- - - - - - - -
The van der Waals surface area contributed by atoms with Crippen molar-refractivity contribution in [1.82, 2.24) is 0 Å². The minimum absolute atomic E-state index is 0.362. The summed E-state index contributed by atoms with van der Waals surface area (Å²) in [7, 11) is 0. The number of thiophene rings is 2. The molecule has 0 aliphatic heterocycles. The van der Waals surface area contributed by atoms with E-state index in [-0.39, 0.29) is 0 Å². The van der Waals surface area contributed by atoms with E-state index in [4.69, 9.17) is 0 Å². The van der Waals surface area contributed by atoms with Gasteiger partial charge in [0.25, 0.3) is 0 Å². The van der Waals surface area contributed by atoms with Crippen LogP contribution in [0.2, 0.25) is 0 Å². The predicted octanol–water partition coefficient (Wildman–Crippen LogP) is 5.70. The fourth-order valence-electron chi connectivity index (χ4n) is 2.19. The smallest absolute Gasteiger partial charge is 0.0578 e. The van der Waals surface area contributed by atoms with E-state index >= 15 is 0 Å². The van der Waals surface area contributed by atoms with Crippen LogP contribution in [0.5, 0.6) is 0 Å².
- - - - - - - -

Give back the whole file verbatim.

The van der Waals surface area contributed by atoms with Crippen molar-refractivity contribution in [1.82, 2.24) is 0 Å². The minimum absolute atomic E-state index is 0.362. The summed E-state index contributed by atoms with van der Waals surface area (Å²) in [7, 11) is 0. The number of thiophene rings is 2. The molecule has 0 aliphatic heterocycles. The van der Waals surface area contributed by atoms with E-state index in [-0.39, 0.29) is 0 Å². The van der Waals surface area contributed by atoms with E-state index in [4.69, 9.17) is 0 Å². The van der Waals surface area contributed by atoms with Gasteiger partial charge in [0.25, 0.3) is 0 Å². The van der Waals surface area contributed by atoms with Crippen LogP contribution in [0.2, 0.25) is 0 Å². The predicted octanol–water partition coefficient (Wildman–Crippen LogP) is 5.70. The fourth-order valence-electron chi connectivity index (χ4n) is 2.19. The smallest absolute Gasteiger partial charge is 0.0578 e. The van der Waals surface area contributed by atoms with E-state index >= 15 is 0 Å². The van der Waals surface area contributed by atoms with Crippen LogP contribution in [0.5, 0.6) is 0 Å².